If we additionally consumed depth of book feeds from just the two largest exchanges (NYSE and Nasdaq) with the same setup, our monthly bill would be above $60,000 (above $80,000 if we consume the NasdaqTotalView feed in ITCH/FPGA format). If we consumed top-of-the-line depth of book feeds from all of the exchanges, our monthly bill would jump to above $140,000 a month:

Thus, the tool gives us a quick way of determining and visualizing the differences in cost between different patterns of market data consumption. For a small broker-dealer, consuming the minimal products versus consuming the top of the line products represents a multiplicative factor of 10 difference in the monthly bill! Over the course of a year, consuming depth of book feeds across the market would cost Proof somewhere between $1 million and $2 million, and that’s before we account for connectivity and other related costs.

You can play around with the parameters and the visualization yourself to get a better feel for how the fees add up. Here are a few more examples to get you started:

  1. What a market data bill might look like for a proprietary trading firm.
  2. What a market data bill might look like for a full service broker-dealer.

To describe what is happening behind the scenes in the tool, we’ll dig into a few specific data products and understand how they are billed in excruciating detail. We will take one data product from each of the three major exchange families as an example and compute its price as a formula over our underlying variables. We’ll compute this from the perspective of a broker-dealer company C that is consuming the data for its own purposes and possibly redistributing it to others as well.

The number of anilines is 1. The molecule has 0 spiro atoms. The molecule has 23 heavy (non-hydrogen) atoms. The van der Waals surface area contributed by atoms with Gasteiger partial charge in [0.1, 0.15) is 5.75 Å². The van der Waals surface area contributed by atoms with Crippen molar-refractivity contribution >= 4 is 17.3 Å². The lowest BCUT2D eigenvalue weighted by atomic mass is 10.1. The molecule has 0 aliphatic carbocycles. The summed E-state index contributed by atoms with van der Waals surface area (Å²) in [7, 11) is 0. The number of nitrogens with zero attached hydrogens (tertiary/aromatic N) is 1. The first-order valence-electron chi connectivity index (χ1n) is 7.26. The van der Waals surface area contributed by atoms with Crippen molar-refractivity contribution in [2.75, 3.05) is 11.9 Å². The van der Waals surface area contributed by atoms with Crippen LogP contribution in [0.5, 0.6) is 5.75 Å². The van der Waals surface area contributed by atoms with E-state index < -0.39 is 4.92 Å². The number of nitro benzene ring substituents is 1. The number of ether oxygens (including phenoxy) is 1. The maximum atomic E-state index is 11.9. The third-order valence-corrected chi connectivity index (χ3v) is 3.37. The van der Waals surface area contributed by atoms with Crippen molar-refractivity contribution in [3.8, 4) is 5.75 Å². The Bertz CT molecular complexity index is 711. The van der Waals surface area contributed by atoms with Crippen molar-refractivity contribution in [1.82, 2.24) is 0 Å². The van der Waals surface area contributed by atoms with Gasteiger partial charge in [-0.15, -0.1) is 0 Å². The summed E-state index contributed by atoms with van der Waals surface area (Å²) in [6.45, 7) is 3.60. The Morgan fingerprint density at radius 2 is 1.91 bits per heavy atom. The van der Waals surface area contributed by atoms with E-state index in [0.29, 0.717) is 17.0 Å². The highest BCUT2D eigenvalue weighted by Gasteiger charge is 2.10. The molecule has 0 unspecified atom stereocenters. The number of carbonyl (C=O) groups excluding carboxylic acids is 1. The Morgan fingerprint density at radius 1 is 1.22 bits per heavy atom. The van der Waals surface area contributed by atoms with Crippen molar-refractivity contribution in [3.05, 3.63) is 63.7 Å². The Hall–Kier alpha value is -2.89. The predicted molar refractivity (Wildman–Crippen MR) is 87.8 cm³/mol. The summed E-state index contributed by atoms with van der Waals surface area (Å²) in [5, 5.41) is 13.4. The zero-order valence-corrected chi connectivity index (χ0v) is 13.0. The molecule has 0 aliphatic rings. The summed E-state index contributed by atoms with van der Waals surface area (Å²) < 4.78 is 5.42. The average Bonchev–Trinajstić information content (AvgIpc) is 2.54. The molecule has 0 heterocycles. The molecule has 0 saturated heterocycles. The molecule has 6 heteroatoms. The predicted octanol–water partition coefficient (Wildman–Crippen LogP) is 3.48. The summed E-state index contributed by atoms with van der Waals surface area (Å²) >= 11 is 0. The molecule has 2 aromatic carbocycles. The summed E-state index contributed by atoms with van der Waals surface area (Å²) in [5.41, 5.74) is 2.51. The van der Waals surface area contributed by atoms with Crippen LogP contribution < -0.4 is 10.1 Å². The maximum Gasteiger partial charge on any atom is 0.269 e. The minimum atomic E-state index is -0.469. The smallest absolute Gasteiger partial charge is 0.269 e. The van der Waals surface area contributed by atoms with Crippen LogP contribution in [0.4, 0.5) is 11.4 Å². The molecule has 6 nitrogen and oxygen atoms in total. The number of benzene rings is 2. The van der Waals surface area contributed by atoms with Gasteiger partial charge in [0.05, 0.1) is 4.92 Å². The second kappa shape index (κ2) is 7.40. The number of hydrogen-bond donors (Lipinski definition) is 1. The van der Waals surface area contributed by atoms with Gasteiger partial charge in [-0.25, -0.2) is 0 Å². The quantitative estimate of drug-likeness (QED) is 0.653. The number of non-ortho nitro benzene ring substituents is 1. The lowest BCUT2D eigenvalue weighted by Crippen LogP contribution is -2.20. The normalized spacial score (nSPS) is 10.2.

Sounds fun, right? Don’t worry — it weirdly is. Mostly because market data pricing minutia is full of little oddities that tickle me. Did you know the CBOE “One feed” has two versions? Come on, that’s funny!

CBOE family: BZX depth

In the CBOE family of market data products, we’ll pick BZX depth data as our illustrative example. This data feed immediately distributes information about quotes and executions on the BZX exchange, covering all quotes at all price levels. This is in contrast to “top of book” data products that only distribute information about quotes to buy at the highest current price level for buyers or quotes to sell at the current lowest price level for sellers.